Home Theatre Ideas For Small Rooms

For many of us A/V enthusiasts the fun part of planning our home theatre comes in the early stages when our dreams and ideas are big, our budgets still unspecified and our plans are grand. However, at some point reality does set in and we start to realise that not everyone can have a mini version of the local multi-plex inside their four walls. This is when the planning gets serious. But there's no need to lose heart. There's a lot we can do with today's modern equipment and with a little imagination and a load of sound advice from friends and experts, there's nothing standing in our way to getting maybe not the biggest home theatre in the land, but the best we could possibly build.

Spacious home cinemas are really cool to look at, but the average homeowner won't have the luxury of a 1,000 square feet of empty space to plan for it. The actual size of a room is the major factor in deciding which type of equipment we need. Rushing out to buy an underpowered projector, for example, will make our image appear washed out and dim. Likewise, hanging a screen too large for our spacial dimensions and the beautiful sharp HD picture we were hoping for might well be a big disappointment.

Let's take some real-world dimensions of say, 10×15 feet (150 square feet). What are the questions we should be asking when we start to plan our very own high definition adventure? Here are five of those questions just to get us up and running:


1. Seating distance One of the first things we should be looking at is our seating distance. If we’re starting from scratch and have a limited room size to conjure with, we might want to begin with how big you want our screen should be. In our case, we're talking about a a small room of fixed size so starting with how far the seats should be away from the screen seems like a good idea. To find our seating distance, we should multiply our screen size by .84. For example, for a 10-foot seating distance (120 inches) we should aim for a 100-inch screen (120 x .84 = 100.8).

2. How many speakers? The number of speakers we plan to use will directly impact our wiring choices. As more and more Blu-ray titles opt for 7.1 soundtracks, any new build should at least wire for 7.1 channels, even if we only plan to start at 5.1. And if we're refitting existing rooms we should factor our budget and the ease of running new wires into our decision. Also we should be sure to check a speaker’s power handling (measured in RMS) to ensure we don’t purchase speakers too weak for our receiver. At the very least, we should look at 50 watts RMS.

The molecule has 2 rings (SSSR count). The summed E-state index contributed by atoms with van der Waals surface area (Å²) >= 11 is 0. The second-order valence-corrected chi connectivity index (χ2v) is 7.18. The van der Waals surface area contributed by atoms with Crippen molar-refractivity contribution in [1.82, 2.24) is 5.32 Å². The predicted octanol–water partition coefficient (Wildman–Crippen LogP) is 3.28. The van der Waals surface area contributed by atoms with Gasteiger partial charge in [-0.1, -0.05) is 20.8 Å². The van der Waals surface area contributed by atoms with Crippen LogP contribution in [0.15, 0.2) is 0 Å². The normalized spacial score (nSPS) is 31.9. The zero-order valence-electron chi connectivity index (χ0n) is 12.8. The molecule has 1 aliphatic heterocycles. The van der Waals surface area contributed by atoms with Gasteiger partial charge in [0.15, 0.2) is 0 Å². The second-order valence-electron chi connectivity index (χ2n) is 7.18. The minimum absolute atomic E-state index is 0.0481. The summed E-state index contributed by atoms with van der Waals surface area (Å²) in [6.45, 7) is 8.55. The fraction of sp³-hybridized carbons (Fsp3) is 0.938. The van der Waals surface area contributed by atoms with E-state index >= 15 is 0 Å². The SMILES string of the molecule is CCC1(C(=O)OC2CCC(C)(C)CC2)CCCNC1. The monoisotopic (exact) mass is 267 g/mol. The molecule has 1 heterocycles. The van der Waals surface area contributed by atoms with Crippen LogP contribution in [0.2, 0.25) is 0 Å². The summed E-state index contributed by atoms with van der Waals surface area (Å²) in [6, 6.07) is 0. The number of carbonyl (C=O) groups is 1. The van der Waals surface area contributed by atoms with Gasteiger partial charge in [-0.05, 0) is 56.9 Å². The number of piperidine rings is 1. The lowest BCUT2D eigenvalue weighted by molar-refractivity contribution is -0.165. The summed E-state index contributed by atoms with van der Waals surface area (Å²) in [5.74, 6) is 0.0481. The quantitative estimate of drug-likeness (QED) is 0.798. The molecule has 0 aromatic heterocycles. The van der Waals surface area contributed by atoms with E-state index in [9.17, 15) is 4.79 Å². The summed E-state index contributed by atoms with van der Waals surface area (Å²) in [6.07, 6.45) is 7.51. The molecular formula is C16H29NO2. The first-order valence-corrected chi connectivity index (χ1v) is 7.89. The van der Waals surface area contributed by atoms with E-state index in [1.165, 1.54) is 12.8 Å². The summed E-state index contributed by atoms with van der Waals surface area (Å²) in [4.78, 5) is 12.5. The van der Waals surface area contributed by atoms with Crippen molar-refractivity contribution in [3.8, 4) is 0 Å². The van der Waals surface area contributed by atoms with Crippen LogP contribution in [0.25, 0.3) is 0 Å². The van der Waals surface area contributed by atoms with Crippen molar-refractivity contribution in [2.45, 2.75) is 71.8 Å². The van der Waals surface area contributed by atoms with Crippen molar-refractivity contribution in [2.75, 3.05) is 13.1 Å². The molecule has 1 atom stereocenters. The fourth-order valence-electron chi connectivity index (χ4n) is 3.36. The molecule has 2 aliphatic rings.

3. Receiver Today’s surround sound receivers come with loads of options. But when we're trying to fill an entire room with sound, one of the most important specifications has to be power.. Most receivers measure their power in watts per channel, but this is often a floating measurement. Often it will be listed with only one channel driven, and only at 1kHz. That number is meaningless for most of us 'normal' home theatre uses, since we’ll always be using five or seven channels plus an LFE. Ask at the store or your supplier about the unit’s power supply, as this will help determine if the receiver can actually drive the amount of power we’d like.

4. Display type With new HD and 4KTVs in the 70, 80, 90 and 100-inch range, there’s finally a choice of display type when it comes to smaller theatres. One of the biggest factors when choosing a display type is ambient light. If our 150 sq. ft. theatre has lots of windows, an LCD TV might be a better choice to ensure a bright screen image. If the room is windowless, a projector might be the better alternative, especially from a budget standpoint. As projector prices continue to fall, we can easily get a 100-inch screen size for less than £1,500.

5. Projector If we go down the projector route, there many options to consider: DLP, LCD, LCOS, lumens, lens shift, 3D, 4K, anamorphic, and contrast ratio to name a few. Pay special attention to these items:

a. Lens Shift – For ease of installation, the best home theatre projectors include some form of lens shift. This will allow for greater flexibility in where we hang our projector. Those with vertical and horizontal shift offer the most control.

b. Auto-iris – Most projectors now have some form of auto iris, which dynamically adjusts the pictures brightness to enable deeper blacks and brighter lights. In a room with total light control, this is less important. If we’re building one of the increasingly popular, flex-rooms, a high-performing auto iris is essential. But be cautious, poorly made auto irises can result in a noisy projector.

c. ANSI lumens – This number details a projector’s brightness. The more lumens, the brighter the projector can be. Room lighting is a crucial factor in determining projector brightness. Remember, too bright and black levels could appear washed out. Most projectors hover around 2,000 lumens, but some dedicated home theatre units dip below 1,500 which might cause problems in an extremely bright room.

A job as big as a home theatre project requires much more planning than can be provided in a single article like this one. However, by starting with these five crucial areas we can get a good head start into the critical planning phase of our home theatre project. It can also provide us with much food for thought and even give us a few good ideas. And maybe even help us achieve the theatre of our dreams. We wish you luck with your home theatre project—no matter how big or small!

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